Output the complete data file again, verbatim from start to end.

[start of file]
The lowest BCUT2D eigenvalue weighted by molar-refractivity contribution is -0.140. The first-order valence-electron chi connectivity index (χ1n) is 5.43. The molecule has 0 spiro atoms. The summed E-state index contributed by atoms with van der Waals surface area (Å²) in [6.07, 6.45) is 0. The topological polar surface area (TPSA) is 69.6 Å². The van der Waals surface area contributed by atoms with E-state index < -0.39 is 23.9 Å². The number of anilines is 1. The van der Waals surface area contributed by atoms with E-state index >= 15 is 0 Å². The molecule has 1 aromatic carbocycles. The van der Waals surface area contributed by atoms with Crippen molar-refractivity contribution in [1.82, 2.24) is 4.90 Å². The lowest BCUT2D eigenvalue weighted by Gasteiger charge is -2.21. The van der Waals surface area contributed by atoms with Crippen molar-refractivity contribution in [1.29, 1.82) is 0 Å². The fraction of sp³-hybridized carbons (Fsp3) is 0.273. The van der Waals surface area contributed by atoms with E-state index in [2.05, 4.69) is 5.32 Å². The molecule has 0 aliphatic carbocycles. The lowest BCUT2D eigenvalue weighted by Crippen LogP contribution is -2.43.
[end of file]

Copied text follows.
The lowest BCUT2D eigenvalue weighted by molar-refractivity contribution is -0.140. The first-order valence-electron chi connectivity index (χ1n) is 5.43. The molecule has 0 spiro atoms. The summed E-state index contributed by atoms with van der Waals surface area (Å²) in [6.07, 6.45) is 0. The topological polar surface area (TPSA) is 69.6 Å². The van der Waals surface area contributed by atoms with E-state index < -0.39 is 23.9 Å². The number of anilines is 1. The van der Waals surface area contributed by atoms with E-state index >= 15 is 0 Å². The molecule has 1 aromatic carbocycles. The van der Waals surface area contributed by atoms with Crippen molar-refractivity contribution in [1.82, 2.24) is 4.90 Å². The lowest BCUT2D eigenvalue weighted by Gasteiger charge is -2.21. The van der Waals surface area contributed by atoms with Crippen molar-refractivity contribution in [1.29, 1.82) is 0 Å². The fraction of sp³-hybridized carbons (Fsp3) is 0.273. The van der Waals surface area contributed by atoms with E-state index in [2.05, 4.69) is 5.32 Å². The molecule has 0 aliphatic carbocycles. The lowest BCUT2D eigenvalue weighted by Crippen LogP contribution is -2.43.